#Starliner’s integrated propulsion system hot fire test was a success. This paves the way for both the capsule’s pad abort test and upcoming flights to @Space_Station later this year.
Thank you, @NASA and the NASA White Sands Test Facility, for your help in making this qualification test a success. Thank you to our #Starliner team who showed their resiliency while working through development challenges.
WASHINGTON — Boeing has completed ground testing of the thrusters for its CST-100 Starliner commercial crew vehicle, nearly a year after a setback in earlier testing of those thrusters.In a statement, Boeing said it completed hot-fire testing May 23 of the spacecraft’s entire propulsion system, including various thrusters, fuel tanks and related systems within a “flight-like” service module of the spacecraft. Those tests took place at NASA’s White Sands Test Facility in New Mexico.A series of tests demonstrated thruster firings for in-space maneuvers, high-altitude aborts and low-altitude aborts. The company said the tests were all successful.
Boeing progress on Starliner spacecraft, per @Commercial_Crew
Lueders: Starliner crew module and service module for Orbital Flight Test in final testing; goal is for them to be integrated in mid-June.
Lueders: Boeing is finishing up final pieces and headed into acceptance testing of OFT vehicle that will start end of next week.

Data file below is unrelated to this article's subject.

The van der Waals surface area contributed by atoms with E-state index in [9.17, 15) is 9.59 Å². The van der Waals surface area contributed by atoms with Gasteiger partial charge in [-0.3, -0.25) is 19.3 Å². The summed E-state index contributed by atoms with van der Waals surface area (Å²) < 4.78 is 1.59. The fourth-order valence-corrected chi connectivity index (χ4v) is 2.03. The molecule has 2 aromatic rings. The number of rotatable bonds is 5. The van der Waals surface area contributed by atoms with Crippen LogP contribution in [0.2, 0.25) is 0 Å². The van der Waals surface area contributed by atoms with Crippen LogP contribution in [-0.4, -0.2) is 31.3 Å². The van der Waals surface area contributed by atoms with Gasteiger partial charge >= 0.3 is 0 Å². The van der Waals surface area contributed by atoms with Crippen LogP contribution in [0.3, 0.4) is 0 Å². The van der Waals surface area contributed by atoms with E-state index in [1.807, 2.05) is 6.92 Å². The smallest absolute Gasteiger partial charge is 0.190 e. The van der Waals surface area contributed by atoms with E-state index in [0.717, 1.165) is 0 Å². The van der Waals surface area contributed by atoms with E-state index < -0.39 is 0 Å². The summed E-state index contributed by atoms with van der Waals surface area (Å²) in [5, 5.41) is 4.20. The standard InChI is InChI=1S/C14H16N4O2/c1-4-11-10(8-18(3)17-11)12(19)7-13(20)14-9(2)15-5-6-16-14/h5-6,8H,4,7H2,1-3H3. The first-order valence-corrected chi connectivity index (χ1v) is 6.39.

Can we get a written transcript of the meeting these slides were part of the meeting please?
Nice video showing Starliner's SM underside with the larger-size engines, as well as the RCS pods. Annoying PR superimposed after a few seconds, but you can get a good brief look at the test before that.What's the official technical name for these engines?https://twitter.com/BoeingSpace/status/1133487084965117952
Quote from: eeergo on 05/29/2019 01:01 amNice video showing Starliner's SM underside with the larger-size engines, as well as the RCS pods. Annoying PR superimposed after a few seconds, but you can get a good brief look at the test before that.What's the official technical name for these engines?https://twitter.com/BoeingSpace/status/1133487084965117952The abort engines are a derivative of the RS-88, but I'm not sure what their official name is.https://en.wikipedia.org/wiki/RS-88
Port engine off-nominal shutdown?